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Hitler's First War: Adolf Hitler, the Men of the List Regiment, and the First World War
     

Hitler's First War: Adolf Hitler, the Men of the List Regiment, and the First World War

2.8 8
by Thomas Weber
 

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Perhaps no individual in modern history has received more intensive study than Adolf Hitler. His many biographers have provided countless conflicting interpretations of his dark life, but virtually all agree on one thing: Hitler's formative experience was his service in World War I. Unfortunately, historians have found little to illuminate this critical period.

Overview

Perhaps no individual in modern history has received more intensive study than Adolf Hitler. His many biographers have provided countless conflicting interpretations of his dark life, but virtually all agree on one thing: Hitler's formative experience was his service in World War I. Unfortunately, historians have found little to illuminate this critical period. Until now.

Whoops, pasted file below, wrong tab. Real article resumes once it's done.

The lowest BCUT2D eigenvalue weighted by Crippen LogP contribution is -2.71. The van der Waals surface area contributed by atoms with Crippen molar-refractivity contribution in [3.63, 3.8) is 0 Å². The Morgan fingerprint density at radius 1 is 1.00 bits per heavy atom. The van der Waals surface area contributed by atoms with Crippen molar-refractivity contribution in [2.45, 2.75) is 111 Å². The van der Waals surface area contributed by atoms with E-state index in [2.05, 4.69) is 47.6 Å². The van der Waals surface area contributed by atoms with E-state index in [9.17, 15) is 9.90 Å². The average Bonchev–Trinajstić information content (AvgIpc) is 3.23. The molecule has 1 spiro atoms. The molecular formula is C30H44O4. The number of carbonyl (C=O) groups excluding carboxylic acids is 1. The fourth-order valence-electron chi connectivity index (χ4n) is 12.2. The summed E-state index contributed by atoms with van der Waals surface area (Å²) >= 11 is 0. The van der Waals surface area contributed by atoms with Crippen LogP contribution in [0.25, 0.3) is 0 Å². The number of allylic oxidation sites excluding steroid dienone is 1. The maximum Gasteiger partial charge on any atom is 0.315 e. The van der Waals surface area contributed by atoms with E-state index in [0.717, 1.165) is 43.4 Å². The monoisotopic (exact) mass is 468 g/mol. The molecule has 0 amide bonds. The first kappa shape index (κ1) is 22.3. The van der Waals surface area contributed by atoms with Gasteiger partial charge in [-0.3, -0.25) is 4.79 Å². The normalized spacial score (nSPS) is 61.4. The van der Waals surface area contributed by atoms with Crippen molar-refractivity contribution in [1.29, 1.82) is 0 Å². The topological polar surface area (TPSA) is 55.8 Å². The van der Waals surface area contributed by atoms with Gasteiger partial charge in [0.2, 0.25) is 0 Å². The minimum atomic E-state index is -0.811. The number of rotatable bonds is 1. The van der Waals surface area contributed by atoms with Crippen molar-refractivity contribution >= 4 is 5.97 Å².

In Hitler's First War, award-winning author Thomas Weber delivers a master work of history—a major revision of our understanding of Hitler's life. Weber paints a group portrait of the List Regiment, Hitler's unit during World War I, to rewrite the story of his military service. Drawing on deep and imaginative research, Weber refutes the story crafted by Hitler himself, and so challenges the historical argument that the war led naturally to Nazism. Contrary to myth, the regiment consisted largely of conscripts, not enthusiastic volunteers. Hitler served with scores of Jews, including noted artist Albert Weisberger, who proved more heroic, and popular, than the future Führer. Indeed, Weber finds that the men shunned Private Hitler as a "rear area pig," and that Hitler himself was still unsure of his political views when the war ended in 1918. Through the stories of such comrades as a soldier-turned-concentration camp commandant, veterans who fell victim to the Holocaust, an officer who became Hitler's personal adjutant in the 1930s but then cooperated with British intelligence, and the veterans who simply went back to their Bavarian farms and never joined the Nazi ranks, Weber demonstrates how and why Hitler aggressively policed the myth of his wartime experience.